BEIJING // Several countries across the Asia-Pacific remain on alert as North Korea prepares for a rocket launch seen by many as a ballistic missile test.
Analysts say take-off is most likely on Saturday morning and officials in several countries have been ready to respond amid concerns over the risk of falling debris from the launch.
South Korea and the Philippines were among the countries that ordered aeroplanes to divert away from the rocket's likely flight path. The launch of the Unha-3 rocket, said by North Korea to be carrying a satellite that will monitor natural resources, is seen by many countries as a ballistic missile test that would breach UN Security Council resolutions.
Japan's lower house of parliament yesterday unanimously passed a resolution calling for the launch's cancellation and the prime minister, Yoshihiko Noda, told journalists his country wanted "to seek their self-restraint until the last-minute". He held discussions with a team managing Japan's response to the planned launch. Japan has prepared missile defence equipment and pledged to intercept debris that could land on its territory.
In southern Japan, residents have been told to remain indoors once the launch happens.
"We want to be fully prepared for any possible contingency," Mr Noda said.
The western launch site North Korea is using for the first time means the rocket will be farther from Japan than during previous launches.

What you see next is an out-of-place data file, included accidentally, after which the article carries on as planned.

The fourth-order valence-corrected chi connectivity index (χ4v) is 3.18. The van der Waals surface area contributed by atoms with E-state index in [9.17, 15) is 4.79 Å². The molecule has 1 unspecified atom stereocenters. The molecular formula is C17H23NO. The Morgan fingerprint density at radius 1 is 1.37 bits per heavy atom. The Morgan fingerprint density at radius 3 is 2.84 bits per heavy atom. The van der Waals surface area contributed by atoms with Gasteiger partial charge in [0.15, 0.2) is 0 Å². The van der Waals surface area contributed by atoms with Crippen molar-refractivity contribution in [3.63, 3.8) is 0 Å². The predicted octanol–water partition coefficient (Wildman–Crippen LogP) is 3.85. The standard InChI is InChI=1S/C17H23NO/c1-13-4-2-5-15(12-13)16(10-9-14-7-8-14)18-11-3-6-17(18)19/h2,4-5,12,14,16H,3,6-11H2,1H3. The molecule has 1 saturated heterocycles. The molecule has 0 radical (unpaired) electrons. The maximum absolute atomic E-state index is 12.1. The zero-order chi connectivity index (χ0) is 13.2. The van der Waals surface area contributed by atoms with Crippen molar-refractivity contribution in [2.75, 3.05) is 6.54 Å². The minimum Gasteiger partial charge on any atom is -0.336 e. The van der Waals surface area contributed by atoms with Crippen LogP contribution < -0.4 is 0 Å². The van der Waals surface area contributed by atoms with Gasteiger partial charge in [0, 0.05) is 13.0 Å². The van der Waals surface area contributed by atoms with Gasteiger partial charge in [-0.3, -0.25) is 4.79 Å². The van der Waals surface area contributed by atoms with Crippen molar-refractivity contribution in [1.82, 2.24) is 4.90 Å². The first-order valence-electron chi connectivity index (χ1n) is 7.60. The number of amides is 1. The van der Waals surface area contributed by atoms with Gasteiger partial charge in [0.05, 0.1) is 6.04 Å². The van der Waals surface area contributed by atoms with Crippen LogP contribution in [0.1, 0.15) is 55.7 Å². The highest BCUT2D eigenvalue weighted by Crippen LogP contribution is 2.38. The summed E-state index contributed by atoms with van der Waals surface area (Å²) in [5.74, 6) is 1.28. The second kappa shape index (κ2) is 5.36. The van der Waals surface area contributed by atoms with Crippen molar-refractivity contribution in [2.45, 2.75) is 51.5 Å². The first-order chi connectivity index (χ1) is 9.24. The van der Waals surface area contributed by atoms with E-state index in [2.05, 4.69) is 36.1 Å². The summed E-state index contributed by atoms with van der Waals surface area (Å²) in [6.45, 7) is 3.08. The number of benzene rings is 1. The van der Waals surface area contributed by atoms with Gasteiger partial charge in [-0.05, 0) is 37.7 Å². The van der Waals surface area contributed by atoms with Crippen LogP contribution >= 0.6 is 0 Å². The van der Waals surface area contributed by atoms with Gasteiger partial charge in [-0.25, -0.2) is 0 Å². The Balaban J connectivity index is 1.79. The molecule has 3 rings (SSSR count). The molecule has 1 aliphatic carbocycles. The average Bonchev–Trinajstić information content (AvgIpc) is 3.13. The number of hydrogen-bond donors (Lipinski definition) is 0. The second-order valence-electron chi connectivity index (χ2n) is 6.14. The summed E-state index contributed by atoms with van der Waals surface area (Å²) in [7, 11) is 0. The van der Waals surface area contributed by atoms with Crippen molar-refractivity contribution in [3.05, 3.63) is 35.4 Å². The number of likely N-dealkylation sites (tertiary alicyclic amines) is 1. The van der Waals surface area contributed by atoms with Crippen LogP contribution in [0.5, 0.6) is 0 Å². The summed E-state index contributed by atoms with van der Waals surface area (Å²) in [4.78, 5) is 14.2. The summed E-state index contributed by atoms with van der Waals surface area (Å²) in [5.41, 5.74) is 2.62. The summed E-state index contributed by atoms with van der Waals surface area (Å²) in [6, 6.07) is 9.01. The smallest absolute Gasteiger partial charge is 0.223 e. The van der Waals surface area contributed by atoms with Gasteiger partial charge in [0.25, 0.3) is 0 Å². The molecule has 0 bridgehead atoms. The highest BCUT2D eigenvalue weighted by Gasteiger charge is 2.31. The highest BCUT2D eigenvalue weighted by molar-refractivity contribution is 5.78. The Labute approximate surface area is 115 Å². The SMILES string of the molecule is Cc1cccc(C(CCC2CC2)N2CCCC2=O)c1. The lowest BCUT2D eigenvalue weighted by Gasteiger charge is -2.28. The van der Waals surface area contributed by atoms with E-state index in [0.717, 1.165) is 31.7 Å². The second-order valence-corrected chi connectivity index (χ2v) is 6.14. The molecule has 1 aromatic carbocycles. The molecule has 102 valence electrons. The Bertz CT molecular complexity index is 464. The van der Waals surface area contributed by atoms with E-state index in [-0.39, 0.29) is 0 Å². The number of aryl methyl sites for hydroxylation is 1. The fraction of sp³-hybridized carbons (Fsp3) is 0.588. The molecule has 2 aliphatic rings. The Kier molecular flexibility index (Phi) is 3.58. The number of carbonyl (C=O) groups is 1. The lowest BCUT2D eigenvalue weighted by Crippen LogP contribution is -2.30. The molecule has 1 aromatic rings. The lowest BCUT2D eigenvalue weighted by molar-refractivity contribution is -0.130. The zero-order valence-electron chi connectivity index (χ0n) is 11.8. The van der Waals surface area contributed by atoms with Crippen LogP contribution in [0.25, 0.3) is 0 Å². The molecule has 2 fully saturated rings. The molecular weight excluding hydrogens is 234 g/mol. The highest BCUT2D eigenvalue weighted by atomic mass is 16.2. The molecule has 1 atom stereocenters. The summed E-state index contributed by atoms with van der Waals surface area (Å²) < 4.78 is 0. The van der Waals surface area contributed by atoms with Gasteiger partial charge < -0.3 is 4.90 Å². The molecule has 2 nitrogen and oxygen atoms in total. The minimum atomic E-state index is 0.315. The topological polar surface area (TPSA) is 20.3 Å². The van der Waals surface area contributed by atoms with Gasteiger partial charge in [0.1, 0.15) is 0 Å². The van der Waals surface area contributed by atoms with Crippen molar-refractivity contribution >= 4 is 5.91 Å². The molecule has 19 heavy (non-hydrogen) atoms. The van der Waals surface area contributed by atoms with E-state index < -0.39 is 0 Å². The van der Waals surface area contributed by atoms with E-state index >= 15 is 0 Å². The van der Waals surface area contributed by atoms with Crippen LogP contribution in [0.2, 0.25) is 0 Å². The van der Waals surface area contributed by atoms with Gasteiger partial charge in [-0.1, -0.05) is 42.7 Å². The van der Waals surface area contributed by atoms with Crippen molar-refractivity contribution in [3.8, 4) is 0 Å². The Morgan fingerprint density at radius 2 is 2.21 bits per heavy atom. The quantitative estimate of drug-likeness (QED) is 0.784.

The rocket's first stage is expected to land in the Yellow Sea between China and South Korea, with the second stage likely to fall into the sea north-east of the Philippines. Manila has told shipping to avoid this area.
North Korea is launching the rocket to mark Sunday's 100th anniversary of the birth of the country's founder, Kim Il-sung, whose grandson Kim Jong-un became leader in December on the death of Kim Jong-il. The 20-something Kim Jong-un took on further titles this week to consolidate his fledgling leadership.
With fuelling of the rocket starting on Wednesday, tomorrow is the most likely launch day, according to Brian Bridges, a political analyst at Hong Kong's Lingnan University who has written several books on the Koreas.
"Once they've fuelled the rocket, you cannot leave the fuel in for too long without there being technical problems. They will probably launch on Saturday morning because they can announce it on the Saturday evening news as that's the eve of the anniversary," he said.
The United States, Russia, South Korea and other countries have condemned the launch plans, which have led to the cancellation of American proposals to send food aid to the impoverished north.
With overseas monitoring agencies having failed to detect North Korean satellites in the past, despite previous claims of successful launches, reports have questioned whether Unha-3 is even carrying a functional satellite.
North Korea is believed to have enough fissile material to produce multiple nuclear warheads, but is thought to lack the technology to produce long-range nuclear missiles.